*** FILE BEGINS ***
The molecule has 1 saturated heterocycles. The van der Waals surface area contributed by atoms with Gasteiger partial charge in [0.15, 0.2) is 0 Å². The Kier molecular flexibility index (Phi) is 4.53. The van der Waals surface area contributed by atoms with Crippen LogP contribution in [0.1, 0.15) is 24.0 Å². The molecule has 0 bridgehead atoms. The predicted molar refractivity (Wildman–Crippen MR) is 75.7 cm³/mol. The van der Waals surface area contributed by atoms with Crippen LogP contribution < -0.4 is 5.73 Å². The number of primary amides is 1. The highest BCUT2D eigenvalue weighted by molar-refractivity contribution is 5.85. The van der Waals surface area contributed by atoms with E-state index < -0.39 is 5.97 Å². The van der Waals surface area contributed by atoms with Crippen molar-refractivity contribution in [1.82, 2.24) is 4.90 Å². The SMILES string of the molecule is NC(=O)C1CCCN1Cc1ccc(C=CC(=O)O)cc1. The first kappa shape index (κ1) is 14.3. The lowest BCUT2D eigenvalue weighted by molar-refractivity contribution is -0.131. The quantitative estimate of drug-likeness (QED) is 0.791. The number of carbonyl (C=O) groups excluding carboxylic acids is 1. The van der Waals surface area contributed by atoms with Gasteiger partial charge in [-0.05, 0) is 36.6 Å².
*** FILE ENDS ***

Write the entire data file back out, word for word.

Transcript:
The molecule has 1 saturated heterocycles. The van der Waals surface area contributed by atoms with Gasteiger partial charge in [0.15, 0.2) is 0 Å². The Kier molecular flexibility index (Phi) is 4.53. The van der Waals surface area contributed by atoms with Crippen LogP contribution in [0.1, 0.15) is 24.0 Å². The molecule has 0 bridgehead atoms. The predicted molar refractivity (Wildman–Crippen MR) is 75.7 cm³/mol. The van der Waals surface area contributed by atoms with Crippen LogP contribution < -0.4 is 5.73 Å². The number of primary amides is 1. The highest BCUT2D eigenvalue weighted by molar-refractivity contribution is 5.85. The van der Waals surface area contributed by atoms with E-state index < -0.39 is 5.97 Å². The van der Waals surface area contributed by atoms with Crippen molar-refractivity contribution in [1.82, 2.24) is 4.90 Å². The SMILES string of the molecule is NC(=O)C1CCCN1Cc1ccc(C=CC(=O)O)cc1. The first kappa shape index (κ1) is 14.3. The lowest BCUT2D eigenvalue weighted by molar-refractivity contribution is -0.131. The quantitative estimate of drug-likeness (QED) is 0.791. The number of carbonyl (C=O) groups excluding carboxylic acids is 1. The van der Waals surface area contributed by atoms with Gasteiger partial charge in [-0.05, 0) is 36.6 Å².